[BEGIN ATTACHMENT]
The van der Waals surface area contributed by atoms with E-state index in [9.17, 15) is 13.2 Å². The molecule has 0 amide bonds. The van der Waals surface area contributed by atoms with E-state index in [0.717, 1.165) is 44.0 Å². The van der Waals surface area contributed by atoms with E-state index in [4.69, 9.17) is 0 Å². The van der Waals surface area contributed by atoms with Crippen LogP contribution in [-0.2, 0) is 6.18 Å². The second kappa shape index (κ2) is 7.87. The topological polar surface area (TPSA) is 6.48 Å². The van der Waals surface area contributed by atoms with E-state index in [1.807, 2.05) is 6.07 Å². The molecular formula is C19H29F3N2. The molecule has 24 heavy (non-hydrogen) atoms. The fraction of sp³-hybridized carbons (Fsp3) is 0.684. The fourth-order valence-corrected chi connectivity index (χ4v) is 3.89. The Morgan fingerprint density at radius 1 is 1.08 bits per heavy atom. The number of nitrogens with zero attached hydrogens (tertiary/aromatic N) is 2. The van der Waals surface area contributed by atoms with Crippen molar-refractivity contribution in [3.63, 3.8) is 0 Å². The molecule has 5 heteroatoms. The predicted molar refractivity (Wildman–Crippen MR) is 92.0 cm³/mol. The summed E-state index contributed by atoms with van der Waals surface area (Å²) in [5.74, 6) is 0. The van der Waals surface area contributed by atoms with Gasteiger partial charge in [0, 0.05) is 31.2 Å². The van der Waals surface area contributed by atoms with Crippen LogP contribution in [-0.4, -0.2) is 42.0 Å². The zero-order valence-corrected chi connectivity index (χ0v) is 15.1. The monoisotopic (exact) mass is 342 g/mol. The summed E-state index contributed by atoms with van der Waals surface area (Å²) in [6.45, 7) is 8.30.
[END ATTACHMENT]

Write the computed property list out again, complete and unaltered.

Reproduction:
The van der Waals surface area contributed by atoms with E-state index in [9.17, 15) is 13.2 Å². The molecule has 0 amide bonds. The van der Waals surface area contributed by atoms with E-state index in [0.717, 1.165) is 44.0 Å². The van der Waals surface area contributed by atoms with E-state index in [4.69, 9.17) is 0 Å². The van der Waals surface area contributed by atoms with Crippen LogP contribution in [-0.2, 0) is 6.18 Å². The second kappa shape index (κ2) is 7.87. The topological polar surface area (TPSA) is 6.48 Å². The van der Waals surface area contributed by atoms with E-state index in [1.807, 2.05) is 6.07 Å². The molecular formula is C19H29F3N2. The molecule has 24 heavy (non-hydrogen) atoms. The fraction of sp³-hybridized carbons (Fsp3) is 0.684. The fourth-order valence-corrected chi connectivity index (χ4v) is 3.89. The Morgan fingerprint density at radius 1 is 1.08 bits per heavy atom. The number of nitrogens with zero attached hydrogens (tertiary/aromatic N) is 2. The van der Waals surface area contributed by atoms with Crippen molar-refractivity contribution in [3.63, 3.8) is 0 Å². The molecule has 5 heteroatoms. The predicted molar refractivity (Wildman–Crippen MR) is 92.0 cm³/mol. The summed E-state index contributed by atoms with van der Waals surface area (Å²) in [5.74, 6) is 0. The van der Waals surface area contributed by atoms with Gasteiger partial charge in [0, 0.05) is 31.2 Å². The van der Waals surface area contributed by atoms with Crippen LogP contribution in [-0.4, -0.2) is 42.0 Å². The zero-order valence-corrected chi connectivity index (χ0v) is 15.1. The monoisotopic (exact) mass is 342 g/mol. The summed E-state index contributed by atoms with van der Waals surface area (Å²) in [6.45, 7) is 8.30.